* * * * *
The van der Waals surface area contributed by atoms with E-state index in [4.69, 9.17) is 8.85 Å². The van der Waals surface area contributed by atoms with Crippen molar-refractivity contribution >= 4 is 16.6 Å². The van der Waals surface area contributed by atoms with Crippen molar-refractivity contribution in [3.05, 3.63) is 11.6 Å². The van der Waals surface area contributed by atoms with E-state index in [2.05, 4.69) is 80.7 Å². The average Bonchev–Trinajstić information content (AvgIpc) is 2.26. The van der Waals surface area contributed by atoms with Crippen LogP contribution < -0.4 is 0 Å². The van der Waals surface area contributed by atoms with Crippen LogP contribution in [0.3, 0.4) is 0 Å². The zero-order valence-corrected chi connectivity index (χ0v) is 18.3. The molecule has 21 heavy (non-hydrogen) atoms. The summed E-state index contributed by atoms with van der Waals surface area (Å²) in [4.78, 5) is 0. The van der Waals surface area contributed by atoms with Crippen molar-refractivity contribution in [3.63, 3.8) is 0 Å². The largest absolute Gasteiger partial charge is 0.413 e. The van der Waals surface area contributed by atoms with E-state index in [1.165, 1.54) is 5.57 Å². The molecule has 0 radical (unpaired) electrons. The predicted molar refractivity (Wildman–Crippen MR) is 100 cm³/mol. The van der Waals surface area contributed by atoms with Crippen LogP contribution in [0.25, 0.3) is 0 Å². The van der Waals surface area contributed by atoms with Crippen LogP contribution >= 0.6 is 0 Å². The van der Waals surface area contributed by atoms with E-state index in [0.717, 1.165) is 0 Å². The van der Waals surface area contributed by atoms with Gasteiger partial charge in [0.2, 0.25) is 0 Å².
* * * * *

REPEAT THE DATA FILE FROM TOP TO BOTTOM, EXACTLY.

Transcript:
The van der Waals surface area contributed by atoms with E-state index in [4.69, 9.17) is 8.85 Å². The van der Waals surface area contributed by atoms with Crippen molar-refractivity contribution >= 4 is 16.6 Å². The van der Waals surface area contributed by atoms with Crippen molar-refractivity contribution in [3.05, 3.63) is 11.6 Å². The van der Waals surface area contributed by atoms with E-state index in [2.05, 4.69) is 80.7 Å². The average Bonchev–Trinajstić information content (AvgIpc) is 2.26. The van der Waals surface area contributed by atoms with Crippen LogP contribution < -0.4 is 0 Å². The van der Waals surface area contributed by atoms with Crippen LogP contribution in [0.3, 0.4) is 0 Å². The zero-order valence-corrected chi connectivity index (χ0v) is 18.3. The molecule has 21 heavy (non-hydrogen) atoms. The summed E-state index contributed by atoms with van der Waals surface area (Å²) in [4.78, 5) is 0. The van der Waals surface area contributed by atoms with Crippen molar-refractivity contribution in [3.63, 3.8) is 0 Å². The largest absolute Gasteiger partial charge is 0.413 e. The van der Waals surface area contributed by atoms with E-state index in [1.165, 1.54) is 5.57 Å². The molecule has 0 radical (unpaired) electrons. The predicted molar refractivity (Wildman–Crippen MR) is 100 cm³/mol. The van der Waals surface area contributed by atoms with Crippen LogP contribution in [0.25, 0.3) is 0 Å². The van der Waals surface area contributed by atoms with Crippen LogP contribution >= 0.6 is 0 Å². The van der Waals surface area contributed by atoms with E-state index in [0.717, 1.165) is 0 Å². The van der Waals surface area contributed by atoms with Gasteiger partial charge in [0.2, 0.25) is 0 Å².